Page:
Duck Hunting in Michigan

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  • B
  • 239,600

    Duck Statewide Harvest

  • 93,900

    Goose Statewide Harvest

  • 35,300

    No. Waterfowl Licenses Sold Annually

  • 7.2

    Ducks Per Hunter

  • 3.0

    Geese Per Hunter

  • $11

    Cost of Resident Waterfowl Hunting License

  • $12

    Cost of Resident State Stamps and Permits

  • $25

    Federal Duck Stamp

  • Season $151; seven-day $80

    Cost of Non-Resident Waterfowl Hunting License

  • $12

    Cost of Non-Resident State Stamps and Permits

  • $25

    Federal Duck Stamp

Duck Hunting Nation Knowledge

You would think the Great Lakes State would have plenty of waterfowl hunting opportunities — and you’d be right. Waterfowl hunters will find no shortage of places to set their spreads in Michigan.

The state is steeped in waterfowl hunting tradition. The St. Clair River Flats and Saginaw Bay are famous places to layout hunt for divers. But there are plenty of places to chase puddlers and honkers, too. The state is blessed with thousands of lakes with public access, where hunting is as simple as launching a skiff or jon boat.

However, some of the best public hunting areas are Michigan’s Wetland Wonders: seven managed waterfowl hunting areas totaling almost 29,000 acres, all in lower Michigan. These include Nayanquing Point, Fish Point, Shiawassee River, Harsens Island, Pointe Mouillee, Muskegon County Wastewater and Fennville Farm Unit. These areas are managed for waterfowl, but each offers something different. Fennville Farm consists of mostly fields and is a great place to hunt geese. Fish Point and Nayanquing Point are on Saginaw Bay and get good flights of dabblers and divers. Harsens Island is on the famous St. Clair Flats, and Pointe Mouillee is a large marsh restoration along Lake Erie. At nearly 10,000 acres, Shiawassee River is the largest managed waterfowl area in Michigan. And don’t laugh, but Muskegon County Wastewater is a great place to shoot ruddies and shovelers.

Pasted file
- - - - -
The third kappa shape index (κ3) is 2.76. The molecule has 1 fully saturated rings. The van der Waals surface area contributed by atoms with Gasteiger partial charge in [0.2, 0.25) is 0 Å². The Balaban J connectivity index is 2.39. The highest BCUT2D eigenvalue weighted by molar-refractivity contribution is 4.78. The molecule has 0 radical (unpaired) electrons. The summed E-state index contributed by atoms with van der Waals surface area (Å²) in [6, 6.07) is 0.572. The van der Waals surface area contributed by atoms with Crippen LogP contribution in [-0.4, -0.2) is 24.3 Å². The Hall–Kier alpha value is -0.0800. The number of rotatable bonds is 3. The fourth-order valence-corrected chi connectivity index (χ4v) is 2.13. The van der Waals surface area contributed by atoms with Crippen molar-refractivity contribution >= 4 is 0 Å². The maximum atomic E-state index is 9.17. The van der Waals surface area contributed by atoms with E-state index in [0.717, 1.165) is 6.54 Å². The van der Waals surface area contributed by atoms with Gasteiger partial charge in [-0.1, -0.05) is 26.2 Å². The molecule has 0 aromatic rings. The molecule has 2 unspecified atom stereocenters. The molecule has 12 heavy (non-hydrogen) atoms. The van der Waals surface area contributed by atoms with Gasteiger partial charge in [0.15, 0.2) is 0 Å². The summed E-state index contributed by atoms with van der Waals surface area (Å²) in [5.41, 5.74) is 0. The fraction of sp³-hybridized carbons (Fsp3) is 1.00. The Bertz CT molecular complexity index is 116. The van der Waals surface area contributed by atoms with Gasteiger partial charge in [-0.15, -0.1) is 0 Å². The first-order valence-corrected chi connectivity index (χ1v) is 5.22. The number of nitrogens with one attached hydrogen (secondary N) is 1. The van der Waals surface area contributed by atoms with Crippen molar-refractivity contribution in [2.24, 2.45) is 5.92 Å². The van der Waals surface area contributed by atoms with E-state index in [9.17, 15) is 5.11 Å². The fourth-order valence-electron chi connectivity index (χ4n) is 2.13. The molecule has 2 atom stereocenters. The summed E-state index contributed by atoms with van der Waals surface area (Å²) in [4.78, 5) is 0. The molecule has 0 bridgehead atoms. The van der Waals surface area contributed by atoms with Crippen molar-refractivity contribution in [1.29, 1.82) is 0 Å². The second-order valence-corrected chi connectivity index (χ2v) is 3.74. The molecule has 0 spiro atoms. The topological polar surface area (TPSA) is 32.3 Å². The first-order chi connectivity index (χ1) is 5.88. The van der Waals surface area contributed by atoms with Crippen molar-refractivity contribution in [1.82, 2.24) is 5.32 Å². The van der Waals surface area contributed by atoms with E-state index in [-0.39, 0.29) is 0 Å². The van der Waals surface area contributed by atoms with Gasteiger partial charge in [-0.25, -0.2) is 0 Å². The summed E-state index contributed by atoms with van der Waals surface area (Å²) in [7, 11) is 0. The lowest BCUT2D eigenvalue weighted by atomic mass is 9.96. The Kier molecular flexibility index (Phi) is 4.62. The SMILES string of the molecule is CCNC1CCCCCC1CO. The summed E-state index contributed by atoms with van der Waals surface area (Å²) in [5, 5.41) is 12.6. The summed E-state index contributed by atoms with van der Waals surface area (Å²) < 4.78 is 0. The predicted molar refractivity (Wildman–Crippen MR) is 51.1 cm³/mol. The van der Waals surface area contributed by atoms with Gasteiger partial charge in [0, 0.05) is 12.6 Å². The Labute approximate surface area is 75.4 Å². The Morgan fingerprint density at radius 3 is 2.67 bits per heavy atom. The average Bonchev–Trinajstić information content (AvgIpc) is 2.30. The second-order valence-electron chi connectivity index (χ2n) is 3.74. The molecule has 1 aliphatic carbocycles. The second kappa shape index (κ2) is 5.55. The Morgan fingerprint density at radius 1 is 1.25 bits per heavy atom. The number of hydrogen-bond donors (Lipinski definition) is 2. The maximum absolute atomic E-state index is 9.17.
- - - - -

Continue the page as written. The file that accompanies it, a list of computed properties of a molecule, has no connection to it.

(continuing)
Just because the U.P. doesn’t have managed waterfowl areas doesn’t mean it lacks places to hunt. Much of the U.P. consists of state or national forest and features thousands of lakes, many of which see little human activity after summer cabin dwellers go home after Labor Day. The U.P.’s lakes, marshes and streams hold everything from mallards, woodies and teal to buffleheads, goldeneyes and even the regal canvasback. And unlike the Wetland Wonders, Michigan’s 87 state game areas are spread throughout the state, not just in lower Michigan. So there are places to hunt throughout the state.

From low-key wood duck hunts on quiet U.P. beaver ponds to layout gunning on the Great Lakes, Michigan has it all. The state gets a solid B.

— Compiled and written by Joe Shead

Photo © Shutterstock

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